Acne is a rash, usually on the face, due to blockage and inflammation of
glands in the skin. While not a life threatening condition, acne can be
upsetting and disfiguring. Severe, acne can lead to serious and permanent
scarring. While most people outgrow acne by their early 20s, some - especially women
- have acne into their 40s or 50s.
Cause of Acne
Acne is caused by the over-production of sebum, an oily substance secreted by
the sebaceous glands in the skin. Normally, the sebum drains into hair follicles
out through the follicle openings on the skin's surface, thereby keeping the
skin lubricated and supple. However, when the glands produce excess sebum, the
follicles become blocked. If the sebum remains clogged in the follicle openings,
it hardens and becomes dark, forming plugs called
blackheads. In some cases, follicles
are sealed by an excess of keratin, the tough, fibrous protein produced by the
skin cells. When this happens, the trapped sebum hardens into white lumps,
called whiteheads, under the surface
of the skin. In both types of blockage, bacteria multiply in the sebum, causing
inflammation of the surrounding issues.
Acne starting at puberty is thought to result from increased sensitivity
to androgens (male sex hormones), which are present in both boys and girls
and levels of which are raised during puberty. Androgens cause the sebaceous
glands to increase their output of sebum.
Rapid production of P. acnes
There may be a genetic factor since acne can run in families.
The use of anabolic steroids to improve performance in sports may also
raise androgen levels.
Other causes of acne vulgaris include hormonal disorders such as
Cushing's syndrome , which is due to an excess of corticosteroid hormones.
In girls, outbreaks may be affected by the hormonal fluctuations that
occur during the menstrual cycle.
The condition may also be exacerbated by the use of oil-based cosmetics.
Poor hygiene does not cause acne, although a build-up of oil and dead cells
on the skin surface may increase the risk of blocked follicles and allow
bacteria to multiply. There is no evidence that fatty foods, sweets, or
chocolate either cause or aggravate acne.
Occupational acne is usually caused by long-term contact between the skin and
oily clothes. The reasons for drug-induced acne are not know.
Types of acne
Acne lesions range in severity from comedones (blackheads and
whiteheads) to nodules and cysts. Here is a brief definition of acne
Comedo (plural comedones) - A comedo is a sebaceous follicle
plugged with sebum, dead cells from inside the sebaceous follicle,
tiny hairs, and sometimes bacteria. When a comedo is open, it is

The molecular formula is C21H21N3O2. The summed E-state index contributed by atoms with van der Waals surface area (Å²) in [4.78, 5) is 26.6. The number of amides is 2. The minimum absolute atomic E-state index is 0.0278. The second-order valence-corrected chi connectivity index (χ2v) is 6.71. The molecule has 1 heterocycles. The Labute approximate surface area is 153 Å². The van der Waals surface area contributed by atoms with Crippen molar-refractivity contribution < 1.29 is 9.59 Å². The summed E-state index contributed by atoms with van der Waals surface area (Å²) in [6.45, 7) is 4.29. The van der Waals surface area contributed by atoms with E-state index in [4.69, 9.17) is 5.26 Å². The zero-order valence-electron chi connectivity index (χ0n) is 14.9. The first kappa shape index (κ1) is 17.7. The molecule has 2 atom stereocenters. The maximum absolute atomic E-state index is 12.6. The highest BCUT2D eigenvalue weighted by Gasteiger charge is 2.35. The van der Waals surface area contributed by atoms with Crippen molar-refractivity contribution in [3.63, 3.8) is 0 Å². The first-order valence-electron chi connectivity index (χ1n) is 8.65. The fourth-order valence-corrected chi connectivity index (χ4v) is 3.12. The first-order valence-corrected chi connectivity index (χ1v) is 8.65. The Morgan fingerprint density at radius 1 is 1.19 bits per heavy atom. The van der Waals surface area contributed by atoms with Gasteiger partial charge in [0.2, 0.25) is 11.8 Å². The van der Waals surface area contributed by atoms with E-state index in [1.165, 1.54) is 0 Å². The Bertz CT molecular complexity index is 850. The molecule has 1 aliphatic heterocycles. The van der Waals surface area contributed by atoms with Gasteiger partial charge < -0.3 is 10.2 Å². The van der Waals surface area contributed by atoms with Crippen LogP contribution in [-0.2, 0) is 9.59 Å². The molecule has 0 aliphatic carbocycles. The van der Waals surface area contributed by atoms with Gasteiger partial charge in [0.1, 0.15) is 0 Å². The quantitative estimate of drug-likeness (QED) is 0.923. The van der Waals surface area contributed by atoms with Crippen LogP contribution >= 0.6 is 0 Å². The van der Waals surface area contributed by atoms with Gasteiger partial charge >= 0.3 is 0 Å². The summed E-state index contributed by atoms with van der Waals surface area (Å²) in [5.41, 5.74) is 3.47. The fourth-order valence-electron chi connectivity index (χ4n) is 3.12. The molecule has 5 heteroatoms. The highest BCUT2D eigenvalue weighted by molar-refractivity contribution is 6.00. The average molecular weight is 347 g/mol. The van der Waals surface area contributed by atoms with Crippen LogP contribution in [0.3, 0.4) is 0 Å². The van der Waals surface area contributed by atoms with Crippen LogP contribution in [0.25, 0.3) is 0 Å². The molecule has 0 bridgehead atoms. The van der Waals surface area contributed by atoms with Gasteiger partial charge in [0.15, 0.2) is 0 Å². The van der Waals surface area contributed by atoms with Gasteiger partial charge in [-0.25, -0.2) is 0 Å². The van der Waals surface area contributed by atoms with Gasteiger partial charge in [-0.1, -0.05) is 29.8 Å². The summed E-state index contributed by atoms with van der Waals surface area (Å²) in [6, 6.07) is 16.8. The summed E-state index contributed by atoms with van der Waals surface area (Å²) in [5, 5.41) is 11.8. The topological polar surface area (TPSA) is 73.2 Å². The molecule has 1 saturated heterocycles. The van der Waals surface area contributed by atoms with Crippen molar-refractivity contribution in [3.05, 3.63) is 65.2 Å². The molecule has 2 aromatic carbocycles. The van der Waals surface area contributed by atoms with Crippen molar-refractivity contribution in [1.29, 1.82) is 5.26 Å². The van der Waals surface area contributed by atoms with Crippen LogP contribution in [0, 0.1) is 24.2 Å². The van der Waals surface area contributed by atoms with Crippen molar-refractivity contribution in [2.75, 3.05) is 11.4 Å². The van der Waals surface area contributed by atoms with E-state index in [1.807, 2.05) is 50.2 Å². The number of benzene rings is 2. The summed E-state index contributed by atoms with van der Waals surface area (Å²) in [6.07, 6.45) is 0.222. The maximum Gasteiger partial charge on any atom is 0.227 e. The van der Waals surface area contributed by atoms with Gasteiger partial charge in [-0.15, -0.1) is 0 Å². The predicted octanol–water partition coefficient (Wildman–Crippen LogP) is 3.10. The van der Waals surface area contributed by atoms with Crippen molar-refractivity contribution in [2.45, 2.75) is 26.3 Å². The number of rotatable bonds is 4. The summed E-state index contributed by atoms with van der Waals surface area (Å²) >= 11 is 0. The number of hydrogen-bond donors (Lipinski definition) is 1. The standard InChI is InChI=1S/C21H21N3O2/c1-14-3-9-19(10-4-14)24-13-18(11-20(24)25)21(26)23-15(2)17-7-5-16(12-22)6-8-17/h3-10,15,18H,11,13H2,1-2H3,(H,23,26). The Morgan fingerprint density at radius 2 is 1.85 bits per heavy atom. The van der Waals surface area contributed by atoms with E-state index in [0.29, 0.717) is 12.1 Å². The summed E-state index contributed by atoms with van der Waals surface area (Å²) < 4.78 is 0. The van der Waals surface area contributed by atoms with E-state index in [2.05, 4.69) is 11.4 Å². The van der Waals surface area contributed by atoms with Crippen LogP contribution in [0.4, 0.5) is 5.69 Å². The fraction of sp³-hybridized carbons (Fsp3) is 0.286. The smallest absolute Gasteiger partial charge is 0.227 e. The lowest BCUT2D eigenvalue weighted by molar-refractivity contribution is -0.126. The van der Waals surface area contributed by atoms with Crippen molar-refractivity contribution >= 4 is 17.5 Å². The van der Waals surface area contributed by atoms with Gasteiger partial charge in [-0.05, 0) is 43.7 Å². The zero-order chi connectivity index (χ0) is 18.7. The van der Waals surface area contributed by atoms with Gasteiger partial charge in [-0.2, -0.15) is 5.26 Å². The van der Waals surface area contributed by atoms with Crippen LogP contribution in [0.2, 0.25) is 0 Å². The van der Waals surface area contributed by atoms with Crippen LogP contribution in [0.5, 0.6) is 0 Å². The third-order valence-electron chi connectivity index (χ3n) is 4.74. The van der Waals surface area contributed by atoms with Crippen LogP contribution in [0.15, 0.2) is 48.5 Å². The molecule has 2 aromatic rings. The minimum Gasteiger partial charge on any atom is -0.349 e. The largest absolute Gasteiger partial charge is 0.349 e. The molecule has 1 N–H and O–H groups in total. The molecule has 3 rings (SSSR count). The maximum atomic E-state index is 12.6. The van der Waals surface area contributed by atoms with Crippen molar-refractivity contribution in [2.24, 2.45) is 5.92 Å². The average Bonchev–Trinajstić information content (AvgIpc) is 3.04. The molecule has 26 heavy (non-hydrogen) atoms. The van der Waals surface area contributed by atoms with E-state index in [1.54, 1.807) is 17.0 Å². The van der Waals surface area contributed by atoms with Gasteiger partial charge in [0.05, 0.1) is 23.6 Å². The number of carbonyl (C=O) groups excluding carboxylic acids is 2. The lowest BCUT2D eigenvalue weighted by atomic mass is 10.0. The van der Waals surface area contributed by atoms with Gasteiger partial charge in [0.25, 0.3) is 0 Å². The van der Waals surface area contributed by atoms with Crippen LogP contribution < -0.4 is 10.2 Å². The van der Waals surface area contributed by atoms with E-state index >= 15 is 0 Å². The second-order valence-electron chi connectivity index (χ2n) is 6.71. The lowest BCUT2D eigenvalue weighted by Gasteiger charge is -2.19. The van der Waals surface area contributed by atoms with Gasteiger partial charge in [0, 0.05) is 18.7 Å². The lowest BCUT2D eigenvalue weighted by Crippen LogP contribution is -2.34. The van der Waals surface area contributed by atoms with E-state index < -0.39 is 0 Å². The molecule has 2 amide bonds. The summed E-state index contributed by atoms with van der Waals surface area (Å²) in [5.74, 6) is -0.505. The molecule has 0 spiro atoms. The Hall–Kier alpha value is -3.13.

commonly called a blackhead because the surface of the plug in the
follicle has a blackish appearance. A closed comedo is commonly
called a whitehead; its appearance is that of a skin-colored or
slightly inflamed "bump" in the skin.
- A papule is defined as a small (5 millimeters or less), solid
lesion slightly elevated above the surface of the skin.
- A dome-shaped, fragile lesion containing pus that typically
consists of a mixture of white blood cells, dead skin cells, and
bacteria. A pustule that forms over a sebaceous follicle usually has
a hair in the center.
- A macule is the temporary red spot left by a healed acne lesion.
It is flat, usually red or red-pink, with a well defined border. A
macule may persist for days to weeks before disappearing. When a
number of macules are present at one time they can contribute to the
"inflamed face" appearance of acne.
Nodule - Like a papule, a nodule is a solid, dome-shaped or
irregularly-shaped lesion. Unlike a papule, a nodule is
characterized by inflammation, extends into deeper layers of the
skin and may cause tissue destruction that results in scarring.
Cyst - A cyst is a sac-like lesion containing liquid or
semi-liquid material consisting of white blood cells, dead cells,
and bacteria. It is larger than a pustule, may be severely inflamed,
extends into deeper layers of the skin, may be very painful, and can
result in scarring.
Cysts and nodules often occur together in a severe form of acne
WHAT ARE THE SYMPTOMS?
Acne vulgaris occurs in areas in of skin that have a high density of
sebaceous glands. At puberty, the hair, face, and upper trunk normally become
greasy due to increased production of sebum. However, in people with acne,
oiliness is excessive. Acne tends to appear on the face, but other areas such as
the upper back, centre of the chest, shoulders, and neck are also commonly
affected. The disorder is usually more serve in winter and tends to improve in
summer with increased exposure to sunlight. Lesions that are caused by
occupational acne may appear on parts of the body that come into close contact
with oily clothes, such as thighs. All forms of acne may produce some or all of
the following types of lesion:
Small, firm white heads.
Red pimples, often with yellow pus-filled tips.
Painful, large, firm, red lumps.
Tender lumps beneath the skin without obvious heads (cysts).
All of the types of lesion listed above may develop at any one time, but the
severity of acne varies greatly from person to person. Deep-seated lesions may
leave scars after they have healed.
The key to getting rid of acne and preventing new ones from forming lies in
Resolution takes time.
What works for one person may not work for another.